Wedding anniversary reflections

on   /   in Marriage and Family 9:06 pm   /   Comments

By Francis Ewhrido
Thursday,May 15,was my 15th wedding anniversary. My civil marriage and traditional marriage predate my church wedding, but I prefer the church wedding as my milestone.

As I reflected, my mind went back to January 18, 1998, the first time I met my wife. I had prayed to God to show me the young lady I was travelling home (Delta State) to meet. God answered my prayers by revealing her to me at the Blessed Sacrament on the altar of God in Lagos. I then told God that if actually the young lady my brother, Pius Ewherido (RIP; I miss you sorely), invited me to check out at home is the same person I saw in the vision, I have found my wife.

I still remember vividly how goose pimples took over my whole body when I saw her seated in my brotherfs house (She was tricked into visiting that day). It was not that I doubted God, but when Godfs faithfulness manifests so dramatically and in favour of an unworthy person like me, there can only be one outcome: awe.

The Bible says we should put every spirit to test, so I asked God to confirm if she is indeed the one, and I got two confirmations within a week. Eight days after our first meeting, I took a leapof faith and proposed to her. Subsequently our lives merged into one.

Since then I have learnt some valuable lessons about marriage. The first lesson is that truly, only God (man is only an instrument) can give you a sensible spouse (Proverbs 19:14). I have also learnt that the fact that your spouse is God-given does not mean your union will be an all-smooth flight. You will have turbulence, but God will deliver you from it all (Psalm 34:19).

Our early years had bouts of inexperience and there were times when I felt pushed to the wall and wanted to fight back (not physically), but I would remember my mother-in-law and relent. She was very nice, considerate and supportive during those early times. Parents should support their married children with love, prayers and understanding instead of interfering in their marriages. These can just be the defining factors in the survival and success of your childrenfs marriages.

Fourth lesson, money is good, necessary and very important in oiling relationships; it may also make the world go round, but money should not be the prime factor in deciding on a future spouse. I am of the opinion that since marriage is a marathon, and not a sprint, prospects (and other critical considerations, some listed here) should take precedence over money.

Usain Bolt is the fastest man of all time. He is the current Olympic champion in 100 and 200 metres. Yet he is slow off the mark in races. That is the lot of many married people, financially speaking. Tragically, money, for many young people, is the main determinant in who to marry. The marital journey and how it ends are more important than how it started. Young adults need to imbibe the right values and get their priorities right.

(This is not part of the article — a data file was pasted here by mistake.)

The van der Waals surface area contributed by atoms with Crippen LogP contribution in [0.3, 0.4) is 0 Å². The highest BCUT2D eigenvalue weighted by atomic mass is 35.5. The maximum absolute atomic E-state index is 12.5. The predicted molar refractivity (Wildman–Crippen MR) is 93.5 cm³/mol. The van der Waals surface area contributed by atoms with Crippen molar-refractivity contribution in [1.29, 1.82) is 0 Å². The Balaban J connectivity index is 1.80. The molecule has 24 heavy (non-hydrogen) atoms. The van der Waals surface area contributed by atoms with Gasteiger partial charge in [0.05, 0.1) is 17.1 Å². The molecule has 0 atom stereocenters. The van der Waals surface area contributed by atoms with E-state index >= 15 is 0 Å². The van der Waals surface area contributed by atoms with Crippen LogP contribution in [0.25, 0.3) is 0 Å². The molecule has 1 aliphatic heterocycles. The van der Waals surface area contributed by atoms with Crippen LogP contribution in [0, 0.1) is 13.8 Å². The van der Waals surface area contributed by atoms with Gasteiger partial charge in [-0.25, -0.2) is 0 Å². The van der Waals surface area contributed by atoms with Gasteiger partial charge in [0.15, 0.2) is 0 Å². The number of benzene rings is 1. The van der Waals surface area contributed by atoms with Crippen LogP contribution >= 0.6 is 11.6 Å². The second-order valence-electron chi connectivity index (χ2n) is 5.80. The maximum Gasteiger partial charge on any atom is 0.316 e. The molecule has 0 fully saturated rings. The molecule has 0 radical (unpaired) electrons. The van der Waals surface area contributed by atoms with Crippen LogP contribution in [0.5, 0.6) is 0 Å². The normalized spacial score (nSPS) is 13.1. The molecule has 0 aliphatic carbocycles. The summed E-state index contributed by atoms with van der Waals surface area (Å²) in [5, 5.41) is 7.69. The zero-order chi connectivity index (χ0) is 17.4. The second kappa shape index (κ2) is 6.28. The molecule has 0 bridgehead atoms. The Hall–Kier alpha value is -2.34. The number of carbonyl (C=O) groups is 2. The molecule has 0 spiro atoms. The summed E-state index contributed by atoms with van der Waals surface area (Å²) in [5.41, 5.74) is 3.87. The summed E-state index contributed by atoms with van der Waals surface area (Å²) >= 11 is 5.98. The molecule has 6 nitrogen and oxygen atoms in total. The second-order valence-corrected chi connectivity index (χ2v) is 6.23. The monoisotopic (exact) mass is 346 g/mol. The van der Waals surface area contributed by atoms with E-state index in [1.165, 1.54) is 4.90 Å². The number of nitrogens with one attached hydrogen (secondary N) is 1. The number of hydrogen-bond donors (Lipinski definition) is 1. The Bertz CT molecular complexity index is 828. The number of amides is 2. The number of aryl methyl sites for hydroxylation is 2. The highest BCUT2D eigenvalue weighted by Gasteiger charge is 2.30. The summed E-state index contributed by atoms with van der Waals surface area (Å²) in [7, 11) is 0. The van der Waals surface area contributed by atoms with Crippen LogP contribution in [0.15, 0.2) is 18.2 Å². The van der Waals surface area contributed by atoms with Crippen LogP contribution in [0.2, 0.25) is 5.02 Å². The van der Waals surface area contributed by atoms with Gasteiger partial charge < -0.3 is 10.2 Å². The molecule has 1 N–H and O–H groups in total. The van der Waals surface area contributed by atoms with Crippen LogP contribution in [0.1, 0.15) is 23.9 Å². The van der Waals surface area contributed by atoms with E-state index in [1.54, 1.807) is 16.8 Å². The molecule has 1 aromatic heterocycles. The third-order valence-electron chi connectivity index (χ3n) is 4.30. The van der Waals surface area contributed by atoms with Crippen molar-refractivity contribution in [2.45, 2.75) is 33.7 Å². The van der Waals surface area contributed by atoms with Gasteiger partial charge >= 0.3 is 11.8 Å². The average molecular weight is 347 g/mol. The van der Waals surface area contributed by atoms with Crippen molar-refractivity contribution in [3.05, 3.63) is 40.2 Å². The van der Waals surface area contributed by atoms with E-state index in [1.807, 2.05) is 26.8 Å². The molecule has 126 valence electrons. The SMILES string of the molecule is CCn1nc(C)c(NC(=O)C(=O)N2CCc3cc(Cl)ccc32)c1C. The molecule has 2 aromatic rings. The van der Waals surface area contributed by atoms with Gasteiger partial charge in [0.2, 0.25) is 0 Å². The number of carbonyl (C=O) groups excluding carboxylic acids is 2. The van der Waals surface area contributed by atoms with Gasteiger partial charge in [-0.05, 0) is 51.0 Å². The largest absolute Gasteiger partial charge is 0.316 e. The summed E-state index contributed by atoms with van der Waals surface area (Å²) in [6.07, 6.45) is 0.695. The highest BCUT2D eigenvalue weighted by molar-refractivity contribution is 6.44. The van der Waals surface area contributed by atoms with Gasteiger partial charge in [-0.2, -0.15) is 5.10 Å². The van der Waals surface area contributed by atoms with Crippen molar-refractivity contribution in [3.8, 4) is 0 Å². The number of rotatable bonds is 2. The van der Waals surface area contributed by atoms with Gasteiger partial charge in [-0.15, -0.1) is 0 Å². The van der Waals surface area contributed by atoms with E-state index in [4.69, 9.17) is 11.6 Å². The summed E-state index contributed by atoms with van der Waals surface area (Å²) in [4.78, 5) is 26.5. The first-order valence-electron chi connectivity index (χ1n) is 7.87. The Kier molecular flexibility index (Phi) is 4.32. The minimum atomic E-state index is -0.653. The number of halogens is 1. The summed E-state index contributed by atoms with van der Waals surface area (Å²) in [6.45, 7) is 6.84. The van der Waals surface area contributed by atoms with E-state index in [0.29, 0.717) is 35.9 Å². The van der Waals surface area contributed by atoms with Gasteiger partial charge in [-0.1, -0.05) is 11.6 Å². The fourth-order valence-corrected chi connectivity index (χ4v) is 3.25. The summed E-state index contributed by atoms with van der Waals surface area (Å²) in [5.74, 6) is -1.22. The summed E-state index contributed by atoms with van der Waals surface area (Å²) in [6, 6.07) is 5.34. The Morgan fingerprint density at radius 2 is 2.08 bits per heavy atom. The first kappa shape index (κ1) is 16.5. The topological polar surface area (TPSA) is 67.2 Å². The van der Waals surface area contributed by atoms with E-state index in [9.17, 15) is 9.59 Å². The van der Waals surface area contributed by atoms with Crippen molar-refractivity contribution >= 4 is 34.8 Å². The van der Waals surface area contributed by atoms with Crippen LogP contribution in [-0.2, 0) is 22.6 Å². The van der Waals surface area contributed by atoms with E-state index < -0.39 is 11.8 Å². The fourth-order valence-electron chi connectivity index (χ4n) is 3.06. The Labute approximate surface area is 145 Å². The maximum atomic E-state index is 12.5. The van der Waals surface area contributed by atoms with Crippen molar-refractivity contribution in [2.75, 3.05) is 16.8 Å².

Five, in marriage you do not force your spouse to change his/her ways; that is outside your control. You either change yours or allow the status quo to reign, and then learn to manage your differences.

Six, you have heard of patience, commitment, perseverance, sacrifice, mutual respect, apologies, forgiveness, love, etc., as necessary ingredients to make a marriage work, so I will not bore you with these. But, as I said before in this column, marriage is an extreme sport; it is also a cage. Sometimes you need to take extreme measures to make your marriage work and these include blocking all escape routes and facing head-on challenges that must inevitably come.

To my wife, I say happy anniversary. What binds us has definitely triumphed over what could have torn us apart. Sometimes our differences have been sharp and have caused us occasional and momentary distress, but we live daily by our core and shared values not trivialities. Like good wine, our marriage just got better and better as the years rolled by. But it can be a lot better. I feel that we need to count our blessings more often and appreciate each other a lot more than we currently do.

Thank you for broadening my horizon on gthey are no longer two but one.h(Genesis 2:18). We have shared thoughts, dreams, chores, beds, towels, boxers, clothes, cars, office, money, ATM cards and many other things. But sometimes I feel you take this oneness too far; that is when the rebel in me manifests.

Thank God for using you to show me that I can sustain a long-term relationship. Sixteen years on since we met and you still hold me spellbound, more now than in the beginning.

Jesus told Martha that she worried about too many things that only one thing is important (Luke 10:40-42). Jesus could just have been talking about marriage; only one thing matters: peace of mind. That is the greatest gift of marriage; that is what God has used you to give to me. Our marriage has been largely stress-free and effortless. You are Godfs gift, a real treasure.

As we move into another marital year, I pray for Godfs continued grace. I have always loved and honoured you and I will continue to do that with more intensity in the years ahead. Happy anniversary, my one and only peacock, fRuuuum(e).

 

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